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    Default Re: Trespass Enforcement Options for a Michigan Landowner

    If you're wondering if your video will be sufficient to convince the police to request charges against somebody, take it to the police and see if they'll review it. Only they can answer that question.

    The statute quoted above is Michigan law, MCL 324.73102. I doubt that the police or prosecutor are going to quibble over the allegation that somebody stepped out of the water somewhere along the shore of the river, without causing any damage, against the defense that there was some form of obstacle or obstruction, perhaps temporary in nature, that caused the person to briefly step out of the water.

    The statute you mention doesn't require prosecution of every landowner's complaint - it defines which prosecuting authority is responsible for prosecuting a defendant who has been charged with a violation of the associated statutes.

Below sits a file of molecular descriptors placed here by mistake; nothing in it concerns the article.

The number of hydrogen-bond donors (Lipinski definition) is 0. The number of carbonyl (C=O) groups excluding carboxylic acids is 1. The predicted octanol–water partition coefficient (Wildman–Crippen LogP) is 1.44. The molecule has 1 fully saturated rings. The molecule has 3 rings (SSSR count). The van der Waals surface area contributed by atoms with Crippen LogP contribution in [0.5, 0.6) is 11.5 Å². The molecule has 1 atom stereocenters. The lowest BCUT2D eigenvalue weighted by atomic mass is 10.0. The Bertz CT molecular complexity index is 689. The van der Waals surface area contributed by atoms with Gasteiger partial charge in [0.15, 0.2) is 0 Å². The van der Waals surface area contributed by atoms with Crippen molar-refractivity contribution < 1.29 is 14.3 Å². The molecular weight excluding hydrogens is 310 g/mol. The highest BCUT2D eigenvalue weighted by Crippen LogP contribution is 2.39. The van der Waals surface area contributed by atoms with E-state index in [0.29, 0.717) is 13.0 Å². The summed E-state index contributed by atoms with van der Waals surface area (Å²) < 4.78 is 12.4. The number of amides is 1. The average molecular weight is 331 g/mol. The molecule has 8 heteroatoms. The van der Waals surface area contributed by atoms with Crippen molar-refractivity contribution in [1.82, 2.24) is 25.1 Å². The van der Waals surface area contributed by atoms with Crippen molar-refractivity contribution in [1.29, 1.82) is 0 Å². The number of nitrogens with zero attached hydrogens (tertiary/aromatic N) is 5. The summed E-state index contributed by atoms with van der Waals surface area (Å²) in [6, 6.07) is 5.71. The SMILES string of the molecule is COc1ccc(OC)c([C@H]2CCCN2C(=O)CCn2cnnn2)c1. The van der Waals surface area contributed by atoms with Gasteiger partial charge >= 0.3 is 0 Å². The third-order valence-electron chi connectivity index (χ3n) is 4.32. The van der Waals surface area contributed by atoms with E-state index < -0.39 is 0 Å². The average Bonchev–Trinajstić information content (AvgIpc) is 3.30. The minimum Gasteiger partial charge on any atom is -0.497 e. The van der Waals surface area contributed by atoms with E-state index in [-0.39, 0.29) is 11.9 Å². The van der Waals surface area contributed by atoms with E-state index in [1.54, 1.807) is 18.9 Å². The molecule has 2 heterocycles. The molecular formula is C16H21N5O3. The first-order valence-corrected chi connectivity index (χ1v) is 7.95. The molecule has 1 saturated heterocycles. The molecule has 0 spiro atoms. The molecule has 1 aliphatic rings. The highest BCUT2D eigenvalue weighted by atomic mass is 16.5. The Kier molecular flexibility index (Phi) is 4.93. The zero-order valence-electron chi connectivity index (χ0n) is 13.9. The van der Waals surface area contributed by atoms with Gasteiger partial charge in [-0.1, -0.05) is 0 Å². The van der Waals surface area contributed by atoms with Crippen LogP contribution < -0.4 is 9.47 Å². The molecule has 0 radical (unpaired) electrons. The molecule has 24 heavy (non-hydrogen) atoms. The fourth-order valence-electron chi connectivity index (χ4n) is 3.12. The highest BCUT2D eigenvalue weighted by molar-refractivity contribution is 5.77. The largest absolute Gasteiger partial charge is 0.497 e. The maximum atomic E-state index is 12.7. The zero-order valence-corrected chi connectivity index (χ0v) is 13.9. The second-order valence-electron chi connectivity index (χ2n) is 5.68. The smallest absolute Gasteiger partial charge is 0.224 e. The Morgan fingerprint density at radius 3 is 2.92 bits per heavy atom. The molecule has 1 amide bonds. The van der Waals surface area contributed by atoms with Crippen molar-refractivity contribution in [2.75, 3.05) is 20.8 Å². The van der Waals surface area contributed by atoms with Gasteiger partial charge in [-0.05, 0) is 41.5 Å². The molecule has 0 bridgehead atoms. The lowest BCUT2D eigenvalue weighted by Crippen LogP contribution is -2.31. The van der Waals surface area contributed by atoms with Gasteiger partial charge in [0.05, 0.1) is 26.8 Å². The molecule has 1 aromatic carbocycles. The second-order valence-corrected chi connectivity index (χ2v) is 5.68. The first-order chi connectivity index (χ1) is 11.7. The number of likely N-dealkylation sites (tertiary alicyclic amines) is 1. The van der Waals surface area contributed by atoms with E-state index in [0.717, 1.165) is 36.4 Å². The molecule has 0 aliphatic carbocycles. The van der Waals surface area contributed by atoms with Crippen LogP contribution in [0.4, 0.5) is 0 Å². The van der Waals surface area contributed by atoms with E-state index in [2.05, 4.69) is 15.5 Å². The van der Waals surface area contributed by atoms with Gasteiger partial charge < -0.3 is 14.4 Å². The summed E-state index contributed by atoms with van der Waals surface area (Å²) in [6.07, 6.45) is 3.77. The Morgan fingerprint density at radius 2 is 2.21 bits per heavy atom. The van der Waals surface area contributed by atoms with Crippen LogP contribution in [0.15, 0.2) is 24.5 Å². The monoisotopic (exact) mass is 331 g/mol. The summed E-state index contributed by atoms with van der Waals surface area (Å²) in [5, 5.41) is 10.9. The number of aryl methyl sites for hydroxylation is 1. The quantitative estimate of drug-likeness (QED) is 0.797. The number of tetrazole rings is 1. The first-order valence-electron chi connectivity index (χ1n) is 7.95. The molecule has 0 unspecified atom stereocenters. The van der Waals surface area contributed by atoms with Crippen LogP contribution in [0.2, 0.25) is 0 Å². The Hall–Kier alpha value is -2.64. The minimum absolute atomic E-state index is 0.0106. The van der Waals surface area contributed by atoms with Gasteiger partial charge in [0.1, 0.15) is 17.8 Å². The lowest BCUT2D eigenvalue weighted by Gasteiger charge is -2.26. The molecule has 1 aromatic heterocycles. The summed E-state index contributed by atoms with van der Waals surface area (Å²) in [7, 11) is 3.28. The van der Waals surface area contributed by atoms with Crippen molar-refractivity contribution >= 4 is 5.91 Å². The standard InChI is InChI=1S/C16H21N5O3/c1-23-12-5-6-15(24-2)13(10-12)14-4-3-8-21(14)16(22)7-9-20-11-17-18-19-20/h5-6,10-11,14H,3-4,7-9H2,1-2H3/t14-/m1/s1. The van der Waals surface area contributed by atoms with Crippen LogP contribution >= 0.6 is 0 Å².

5. #5
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    Default Re: Trespass Enforcement Options for a Michigan Landowner

    Here's information on getting a vehicle record. You cannot realistically expect that the police will let you access their system.

  6. #6
    Join Date
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    Default Re: Trespass Enforcement Options for a Michigan Landowner

    My original question is whether photo and video evidence is sufficient for enforcement without an officer coming to the property for every complaint real time, then, whether I'll be allowed access to drivers license photos to see if my photos of the trespasser and his vehicle match the drivers license photo of the vehicle owner. If those things can happen then it should be possible to make enforcible complaints efficiently, as many or few as needed.
    Yes, your complaint and a photo of the violation would be adequate to charge the people.



    There is a required form with permissible reasons for seeking DMV records. I do not believe the photo records are available. You can obtain the personal description records though IF you have an acceptable reason.

    http://www.michigan.gov/documents/bdvr154_16269_7.pdf
    I am not an attorney and any advice is not to be construed as legal advice. You might even want to ignore my advice. Actually, there are plenty of real attorneys that you might want to ignore as well.